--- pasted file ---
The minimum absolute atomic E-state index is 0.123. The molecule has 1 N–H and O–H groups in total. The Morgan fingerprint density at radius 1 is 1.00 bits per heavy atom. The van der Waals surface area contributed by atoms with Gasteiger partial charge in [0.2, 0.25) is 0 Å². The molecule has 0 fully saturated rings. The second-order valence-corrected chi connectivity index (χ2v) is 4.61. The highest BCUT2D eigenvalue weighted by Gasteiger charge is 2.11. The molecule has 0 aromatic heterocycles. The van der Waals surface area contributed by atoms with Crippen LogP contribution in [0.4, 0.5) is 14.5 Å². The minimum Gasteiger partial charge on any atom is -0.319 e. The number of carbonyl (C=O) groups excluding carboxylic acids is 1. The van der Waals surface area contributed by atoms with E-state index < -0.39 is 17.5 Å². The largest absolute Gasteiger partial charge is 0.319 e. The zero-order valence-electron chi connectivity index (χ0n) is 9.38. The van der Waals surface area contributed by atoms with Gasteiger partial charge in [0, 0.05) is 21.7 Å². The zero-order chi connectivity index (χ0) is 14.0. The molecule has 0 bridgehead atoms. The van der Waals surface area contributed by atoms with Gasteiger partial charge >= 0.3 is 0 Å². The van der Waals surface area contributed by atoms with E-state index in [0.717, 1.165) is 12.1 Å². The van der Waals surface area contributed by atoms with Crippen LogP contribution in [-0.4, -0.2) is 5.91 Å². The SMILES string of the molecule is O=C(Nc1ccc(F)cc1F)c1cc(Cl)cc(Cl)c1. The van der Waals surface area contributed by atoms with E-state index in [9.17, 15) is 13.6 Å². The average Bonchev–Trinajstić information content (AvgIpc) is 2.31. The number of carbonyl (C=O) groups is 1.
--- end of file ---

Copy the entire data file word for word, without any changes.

The minimum absolute atomic E-state index is 0.123. The molecule has 1 N–H and O–H groups in total. The Morgan fingerprint density at radius 1 is 1.00 bits per heavy atom. The van der Waals surface area contributed by atoms with Gasteiger partial charge in [0.2, 0.25) is 0 Å². The molecule has 0 fully saturated rings. The second-order valence-corrected chi connectivity index (χ2v) is 4.61. The highest BCUT2D eigenvalue weighted by Gasteiger charge is 2.11. The molecule has 0 aromatic heterocycles. The van der Waals surface area contributed by atoms with Crippen LogP contribution in [0.4, 0.5) is 14.5 Å². The minimum Gasteiger partial charge on any atom is -0.319 e. The number of carbonyl (C=O) groups excluding carboxylic acids is 1. The van der Waals surface area contributed by atoms with E-state index < -0.39 is 17.5 Å². The largest absolute Gasteiger partial charge is 0.319 e. The zero-order valence-electron chi connectivity index (χ0n) is 9.38. The van der Waals surface area contributed by atoms with Gasteiger partial charge in [0, 0.05) is 21.7 Å². The zero-order chi connectivity index (χ0) is 14.0. The molecule has 0 bridgehead atoms. The van der Waals surface area contributed by atoms with Gasteiger partial charge >= 0.3 is 0 Å². The van der Waals surface area contributed by atoms with E-state index in [0.717, 1.165) is 12.1 Å². The van der Waals surface area contributed by atoms with Crippen LogP contribution in [-0.4, -0.2) is 5.91 Å². The SMILES string of the molecule is O=C(Nc1ccc(F)cc1F)c1cc(Cl)cc(Cl)c1. The van der Waals surface area contributed by atoms with E-state index in [9.17, 15) is 13.6 Å². The average Bonchev–Trinajstić information content (AvgIpc) is 2.31. The number of carbonyl (C=O) groups is 1.